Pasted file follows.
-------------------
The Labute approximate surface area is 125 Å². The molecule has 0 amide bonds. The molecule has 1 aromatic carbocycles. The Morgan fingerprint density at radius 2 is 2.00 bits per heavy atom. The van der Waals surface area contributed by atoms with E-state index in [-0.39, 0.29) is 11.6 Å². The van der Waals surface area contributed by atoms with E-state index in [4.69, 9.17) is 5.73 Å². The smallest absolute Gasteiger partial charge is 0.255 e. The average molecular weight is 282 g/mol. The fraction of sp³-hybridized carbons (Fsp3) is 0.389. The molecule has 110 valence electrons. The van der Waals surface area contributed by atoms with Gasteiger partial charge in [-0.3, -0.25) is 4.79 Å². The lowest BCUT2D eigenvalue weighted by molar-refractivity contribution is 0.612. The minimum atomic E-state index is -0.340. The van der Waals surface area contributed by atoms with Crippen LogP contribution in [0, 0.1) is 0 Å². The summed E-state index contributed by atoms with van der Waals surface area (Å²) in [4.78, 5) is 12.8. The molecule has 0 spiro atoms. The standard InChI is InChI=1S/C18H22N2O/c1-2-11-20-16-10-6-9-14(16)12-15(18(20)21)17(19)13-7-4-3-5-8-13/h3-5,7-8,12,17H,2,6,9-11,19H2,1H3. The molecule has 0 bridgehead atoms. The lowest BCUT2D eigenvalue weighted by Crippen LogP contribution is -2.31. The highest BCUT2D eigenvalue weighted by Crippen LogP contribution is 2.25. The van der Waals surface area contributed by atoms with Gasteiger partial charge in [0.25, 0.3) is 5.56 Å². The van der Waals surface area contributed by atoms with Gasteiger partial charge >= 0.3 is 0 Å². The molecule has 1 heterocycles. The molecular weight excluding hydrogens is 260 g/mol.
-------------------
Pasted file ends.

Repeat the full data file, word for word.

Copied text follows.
The Labute approximate surface area is 125 Å². The molecule has 0 amide bonds. The molecule has 1 aromatic carbocycles. The Morgan fingerprint density at radius 2 is 2.00 bits per heavy atom. The van der Waals surface area contributed by atoms with E-state index in [-0.39, 0.29) is 11.6 Å². The van der Waals surface area contributed by atoms with E-state index in [4.69, 9.17) is 5.73 Å². The smallest absolute Gasteiger partial charge is 0.255 e. The average molecular weight is 282 g/mol. The fraction of sp³-hybridized carbons (Fsp3) is 0.389. The molecule has 110 valence electrons. The van der Waals surface area contributed by atoms with Gasteiger partial charge in [-0.3, -0.25) is 4.79 Å². The lowest BCUT2D eigenvalue weighted by molar-refractivity contribution is 0.612. The minimum atomic E-state index is -0.340. The van der Waals surface area contributed by atoms with Crippen LogP contribution in [0, 0.1) is 0 Å². The summed E-state index contributed by atoms with van der Waals surface area (Å²) in [4.78, 5) is 12.8. The molecule has 0 spiro atoms. The standard InChI is InChI=1S/C18H22N2O/c1-2-11-20-16-10-6-9-14(16)12-15(18(20)21)17(19)13-7-4-3-5-8-13/h3-5,7-8,12,17H,2,6,9-11,19H2,1H3. The molecule has 0 bridgehead atoms. The lowest BCUT2D eigenvalue weighted by Crippen LogP contribution is -2.31. The highest BCUT2D eigenvalue weighted by Crippen LogP contribution is 2.25. The van der Waals surface area contributed by atoms with Gasteiger partial charge in [0.25, 0.3) is 5.56 Å². The van der Waals surface area contributed by atoms with Gasteiger partial charge >= 0.3 is 0 Å². The molecule has 1 heterocycles. The molecular weight excluding hydrogens is 260 g/mol.